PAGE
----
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21st of September 2017

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Apple Watch Series 3 Adds LTE, Built-In Cellular — But What's It Missing?

Apple Watch Series 3 was announced today, and if you missed the Keynote, here’s a cheat sheet on what was and was not added to the world’s most in-demand wearable.

The big news is that the Series 3 watch gets its own SIM card that works with your phone number, allowing you to make phone calls and stream music — Apple Music, that is — without having your phone anywhere nearby. Don't like those clumsy fanny packs or arm bands you have to wear if you want to carry your phone while you're out on a run? Well, you may no longer have to deal with all that. 

MORE: Apple Fans Are Losing It Over These iPhone 8 Renderings

But there’s a longer-burn takeaway for fitness fans: app makers are going to love this. Yes, right now you can go for a run using Strava on your phone, but you can imagine the “live” capabilities of apps bouncing info to your wrist and the potential crowd-sourcing of shared info. So that’s not just your own live metrics on your wrist, but surfacing live data about the most recent fastest five miles run on your route, or maybe even there’s a “rabbit” ahead of you who you may try to catch, because your monthly goal is to improve your 10k time. Or, because Apple also announced that its new GymKit ecosystem can pair with about 80 percent of the planet’s fitness equipment, maybe an app maker wants to liven up the competition in the gym with live leaderboards throughout that environment. 

Also, battery life. We want to test this, but Apple says not only will its new W2 chip improve response times of native apps by up to 70 percent, but that Bluetooth and wireless connectivity are both more power efficient. This is absolutely critical: once you add LTE, Apple had to find a way to make their tiny wrist-puter less power hungry.

Speaking of size, the Watch Series 3 is barely thicker than existing models, among the smallest fully functional smartwatches on the market.

Besides packing in the new SIM, Apple also added water resistance up to 50 meters and added a barometric altimeter. This is important for very slight variations in altitude, and it will help Apple (and apps that run on your wrist) more accurately calculate effort during stair-climbing or outdoor workouts like, say, hill-run repeats, where map data alone might not yield the granularity you need.

Apple also put one toe in the medical device pool. They'd been working with Stanford University on more accurate data around their heart rate sensor, so not only is there a new heart rate complication on the Watch face, but Apple will now follow its competition by calculating resting heart rate and recovery. Sounds fancy, but recovery metrics have been part of Polar, Suunto, and Garmin wearables for a few years now. The key to getting it right is that Apple’s on-wrist HR (vs. a chest strap) has actually proven very accurate. Note that resting HR is a very good indicator of overall cardiac health, and recovery (how quickly your HR falls, say between intervals), is a good measure of how hard you should or shouldn’t push yourself, both during a workout and in planning what to do with the rest of the week — rest, do a light workout, go hard in 48 hours, etc.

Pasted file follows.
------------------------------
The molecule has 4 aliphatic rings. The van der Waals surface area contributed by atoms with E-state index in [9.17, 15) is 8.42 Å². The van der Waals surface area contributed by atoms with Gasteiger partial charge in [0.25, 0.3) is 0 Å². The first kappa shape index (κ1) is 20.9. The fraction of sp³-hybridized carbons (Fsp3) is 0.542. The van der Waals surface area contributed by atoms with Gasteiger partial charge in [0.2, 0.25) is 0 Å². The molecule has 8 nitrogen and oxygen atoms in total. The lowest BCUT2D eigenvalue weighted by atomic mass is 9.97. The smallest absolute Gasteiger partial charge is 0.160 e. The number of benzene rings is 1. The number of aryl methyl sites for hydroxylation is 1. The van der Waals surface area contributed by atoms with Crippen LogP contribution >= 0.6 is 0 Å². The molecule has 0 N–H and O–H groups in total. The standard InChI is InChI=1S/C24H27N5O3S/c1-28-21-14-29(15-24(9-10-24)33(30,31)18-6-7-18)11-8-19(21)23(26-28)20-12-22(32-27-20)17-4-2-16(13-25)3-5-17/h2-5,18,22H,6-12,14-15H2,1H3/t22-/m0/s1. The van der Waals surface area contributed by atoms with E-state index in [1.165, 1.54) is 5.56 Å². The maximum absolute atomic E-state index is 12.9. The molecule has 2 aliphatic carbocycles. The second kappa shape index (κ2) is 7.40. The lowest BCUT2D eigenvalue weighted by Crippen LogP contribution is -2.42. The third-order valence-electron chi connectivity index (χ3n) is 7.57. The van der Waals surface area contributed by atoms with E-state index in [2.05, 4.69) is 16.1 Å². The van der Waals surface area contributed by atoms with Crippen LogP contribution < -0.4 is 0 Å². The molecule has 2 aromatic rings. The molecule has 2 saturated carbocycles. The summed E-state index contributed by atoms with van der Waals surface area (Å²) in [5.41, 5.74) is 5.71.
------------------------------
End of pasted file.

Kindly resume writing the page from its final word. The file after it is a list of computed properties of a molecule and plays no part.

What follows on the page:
One safety feature they’re adding, and this is very much a “watch-this-space” trend in wearables, is sensing of an elevated heart rate when you’re not working out. Apple will need FDA approval to push further into this space but it’s very likely, because Apple (and Fitbit and peers) see health monitoring not only as potentially life-saving—but also lucrative.

What’s Missing?

While Apple changed AirPods slightly, note that these already featured onboard accelerometers. We’re expecting Apple to harness that tech eventually, as everyone from Bragi to Wahoo already have, to yield much greater accuracy, especially for form diagnostics. That could be critical for everything from a deadlift to a change in your gait at mile 10 of your marathon training.

And there’s one final watch-this-space we expect may come to the newest Watch, even without an entirely new product release, and that’s other forms of Apple-branded sensing tech. Note that the new Watch has a new kind of Bluetooth that should enable, say, “live “ hydration monitoring via a sweat-sensing patch (companies like BSX are already testing this). That would be very useful for knowing exact dosage during event training or competition, and the handy merger between fitness and health is right up Apple’s alley. 

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